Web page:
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Pillaged of oldest park 'will continue'

By Nancy Brown
Times-Colonist staff
From the Times-Colonist. Victoria, BC. Wednesday February 11, 1987. p. B12.

Cream Lake, in the shadow of Strathcona Park's Mt. Septimus, will become a mine as part of the gutting of British Columbia's oldest park, say mountaineering and hiking spokesmen. "We can look forward to continued pillage of our park," said Jim Rutter, executive director of the Federation of Mountain Clubs of British Columbia, speaking to the Sierra Club in Victoria Tuesday night.

The lake, along with Della Falls, the highest waterfall in North America, is in the heart of a mine claim within the park. The area with its 396 mineral claims is being reclassified as a "recreation area" within the park - meaning that mining will be allowed, according to a provincial government announcement.

About 30,000 hectares of timbered land are to be removed from the park, established in 1911, and about 8,000 hectares added under a plan announced by environment minister Stephen Rogers last week.

"To be realistic," said Rutter, "Maybe the best we can hope for is a rearguard action which will have to be very pragmatic. We can fight this, but probably what we will end up with will be very close to what has been announced. The government is not willing to dissolve the mining claims or to look at paying the mining companies compensation. What we have to do is make sure the environmental impact will be as little as possible."

He said mining exploration should be done by helicopter with no roads being built at least until a decision has been made by the mining companies on the viability of the mines. He said there is a possibility that horizontal shafts could be run in from the present mines at the southern end of Buttle Lake instead of mines being sunk in the middle of the Alpine areas.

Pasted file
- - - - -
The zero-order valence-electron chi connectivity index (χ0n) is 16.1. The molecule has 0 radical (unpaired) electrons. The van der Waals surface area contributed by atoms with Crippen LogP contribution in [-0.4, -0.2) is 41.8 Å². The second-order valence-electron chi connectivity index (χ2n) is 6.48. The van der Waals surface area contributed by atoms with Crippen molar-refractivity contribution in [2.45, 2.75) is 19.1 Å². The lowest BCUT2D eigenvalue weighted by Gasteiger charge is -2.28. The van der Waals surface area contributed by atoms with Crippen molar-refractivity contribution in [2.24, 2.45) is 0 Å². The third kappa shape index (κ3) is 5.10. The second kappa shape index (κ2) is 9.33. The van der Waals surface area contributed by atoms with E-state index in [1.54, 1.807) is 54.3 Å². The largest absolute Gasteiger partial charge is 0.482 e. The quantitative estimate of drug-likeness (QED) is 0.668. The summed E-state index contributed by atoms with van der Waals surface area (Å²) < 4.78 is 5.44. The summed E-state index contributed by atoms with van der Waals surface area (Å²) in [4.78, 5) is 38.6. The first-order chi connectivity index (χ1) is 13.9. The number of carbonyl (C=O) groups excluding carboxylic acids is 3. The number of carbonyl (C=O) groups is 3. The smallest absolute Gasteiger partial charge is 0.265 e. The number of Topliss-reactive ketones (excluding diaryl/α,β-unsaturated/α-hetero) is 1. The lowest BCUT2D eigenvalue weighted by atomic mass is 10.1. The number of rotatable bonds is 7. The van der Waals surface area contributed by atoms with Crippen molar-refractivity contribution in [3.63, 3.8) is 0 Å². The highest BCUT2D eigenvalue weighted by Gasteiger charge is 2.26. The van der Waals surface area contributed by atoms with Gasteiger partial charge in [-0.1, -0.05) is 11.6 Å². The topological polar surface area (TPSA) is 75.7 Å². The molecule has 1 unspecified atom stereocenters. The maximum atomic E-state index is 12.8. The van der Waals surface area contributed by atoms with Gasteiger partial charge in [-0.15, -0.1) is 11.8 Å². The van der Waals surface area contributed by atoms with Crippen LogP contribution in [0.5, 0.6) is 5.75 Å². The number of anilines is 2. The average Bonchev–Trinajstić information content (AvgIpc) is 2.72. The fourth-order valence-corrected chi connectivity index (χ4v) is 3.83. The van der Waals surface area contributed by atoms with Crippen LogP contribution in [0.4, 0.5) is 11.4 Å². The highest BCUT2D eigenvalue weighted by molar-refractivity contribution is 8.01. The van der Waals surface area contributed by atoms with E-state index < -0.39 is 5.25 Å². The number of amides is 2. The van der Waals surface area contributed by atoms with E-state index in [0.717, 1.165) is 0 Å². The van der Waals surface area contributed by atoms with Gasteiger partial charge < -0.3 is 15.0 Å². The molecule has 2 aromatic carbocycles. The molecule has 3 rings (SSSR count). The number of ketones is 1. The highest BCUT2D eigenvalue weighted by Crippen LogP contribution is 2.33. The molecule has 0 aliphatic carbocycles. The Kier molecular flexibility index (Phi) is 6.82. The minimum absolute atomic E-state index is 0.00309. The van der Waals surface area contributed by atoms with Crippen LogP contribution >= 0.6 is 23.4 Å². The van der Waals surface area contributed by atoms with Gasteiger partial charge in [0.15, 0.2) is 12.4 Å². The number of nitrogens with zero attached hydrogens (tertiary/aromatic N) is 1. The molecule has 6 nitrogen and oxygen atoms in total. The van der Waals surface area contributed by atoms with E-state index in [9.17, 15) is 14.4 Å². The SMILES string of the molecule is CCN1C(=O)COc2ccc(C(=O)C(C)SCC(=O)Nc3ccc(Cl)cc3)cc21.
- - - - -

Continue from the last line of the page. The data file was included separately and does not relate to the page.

Warrick Whitehead, president of the Cowichan group of the Sierra Club agreed that the government is unlikely to change its mind about the mines or the deletions. However, he said, outdoor groups should fight to have more land added to the park to replace that which is being deleted. His group has worked on a plan and identified several areas, especially along the eastern boundary of the park which would enhance the park and improve access especially to Comox Glacier.

He said the hydroelectric dam at the head of Buttle Lake should be removed and the lake be allowed to go back to its natural level. "We should go as a unified group to government and give them some alternatives to what has been done here. We can still end up with a good park, but we will have to compromise," he said. "We can't keep everything. We can't stop the mining companies, they are away too powerful. They have had leases for too long, and the government doesn't stand on our side." The only hope left is that the mineral resource will prove to be too difficult and too expensive to mine, and the claims will be relinquished, said Warrick.

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